Schuller:  I don’t think there is. Most people who work in the oil and gas industry consider themselves environmentalists – or at least used to until the word became so politically charged. Every day within companies, landmen and wildlife biologists collaborate, debate, and tussle healthily to balance energy development tradeoffs and mitigate impacts.

The phenomenon that seems to pit industry against environment is, I believe, the politicization of energy-environmental issues. People’s feelings about oil and gas drilling, for example, are more dominated by their political affiliation than anything else. Same for environment.

I want us to both reclaim our environmentalism, as industry supporters, and engage politically in a way that Democrats can credibly support oil and gas development.


P&GJ: What are you doing currently and what are your plans going forward? 

Schuller: Right now, I’m focused on my email series “Both of These Things Are True,” which concentrates on analyzing oil and gas opposition and charting a path forward for oil and gas companies. 

Our firm, Adamantine Energy, is focused on de-escalating conflicts around energy and future-proofing oil and gas companies. Essentially, I’m taking the work forward, but I’m no longer burdened with speaking for an industry. Turns out, there’s still a lot of work that we can get done. P&GJ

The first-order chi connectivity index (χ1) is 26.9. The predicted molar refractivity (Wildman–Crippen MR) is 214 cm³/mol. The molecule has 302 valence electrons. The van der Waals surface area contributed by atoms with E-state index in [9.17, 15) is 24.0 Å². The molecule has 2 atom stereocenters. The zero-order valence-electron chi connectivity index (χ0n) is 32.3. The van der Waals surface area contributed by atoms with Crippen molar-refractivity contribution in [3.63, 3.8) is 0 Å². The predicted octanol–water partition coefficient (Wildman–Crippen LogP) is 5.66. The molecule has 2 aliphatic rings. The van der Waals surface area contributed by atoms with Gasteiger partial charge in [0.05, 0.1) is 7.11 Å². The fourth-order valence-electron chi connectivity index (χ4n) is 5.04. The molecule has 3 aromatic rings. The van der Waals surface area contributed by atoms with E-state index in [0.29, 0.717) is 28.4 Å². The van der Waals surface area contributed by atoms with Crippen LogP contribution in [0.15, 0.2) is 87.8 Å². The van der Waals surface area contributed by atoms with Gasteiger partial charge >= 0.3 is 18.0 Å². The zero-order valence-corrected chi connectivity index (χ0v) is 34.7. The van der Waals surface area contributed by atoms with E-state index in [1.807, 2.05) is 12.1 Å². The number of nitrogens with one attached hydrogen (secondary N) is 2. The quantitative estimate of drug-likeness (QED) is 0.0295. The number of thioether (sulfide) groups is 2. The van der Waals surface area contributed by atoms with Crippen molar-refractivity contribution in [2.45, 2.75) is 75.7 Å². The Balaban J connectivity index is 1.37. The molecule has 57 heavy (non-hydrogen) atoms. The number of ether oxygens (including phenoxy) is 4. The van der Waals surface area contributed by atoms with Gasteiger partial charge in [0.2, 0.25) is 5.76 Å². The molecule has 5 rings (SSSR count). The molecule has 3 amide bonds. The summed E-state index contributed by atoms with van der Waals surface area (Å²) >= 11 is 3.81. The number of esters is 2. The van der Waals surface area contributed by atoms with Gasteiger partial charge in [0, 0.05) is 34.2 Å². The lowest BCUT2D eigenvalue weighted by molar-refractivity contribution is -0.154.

Schuller splits her time between writing, consulting, and public speaking. Her experience spans environmental consulting, company advocacy, policy, politics, and academia. As principal and founder of Adamantine Energy, Schuller works to transform energy policy and politics around the world. Tisha serves as Strategic Advisor to Stanford University’s Natural Gas Initiative and is a non-resident Fellow at the Center on Global Energy Policy at Columbia University. In 2017, she chaired the Stanford NGI Symposium to reduce energy poverty in the developing world using natural gas. Previously, she served as president and CEO of the Colorado Oil & Gas Association and as principal and vice president with Tetra Tech, an environmental consulting and engineering firm. She has a B.S. from Stanford University and serves on the National Petroleum Council, an advisory board to the Secretary of Energy under both the Obama and Trump administrations.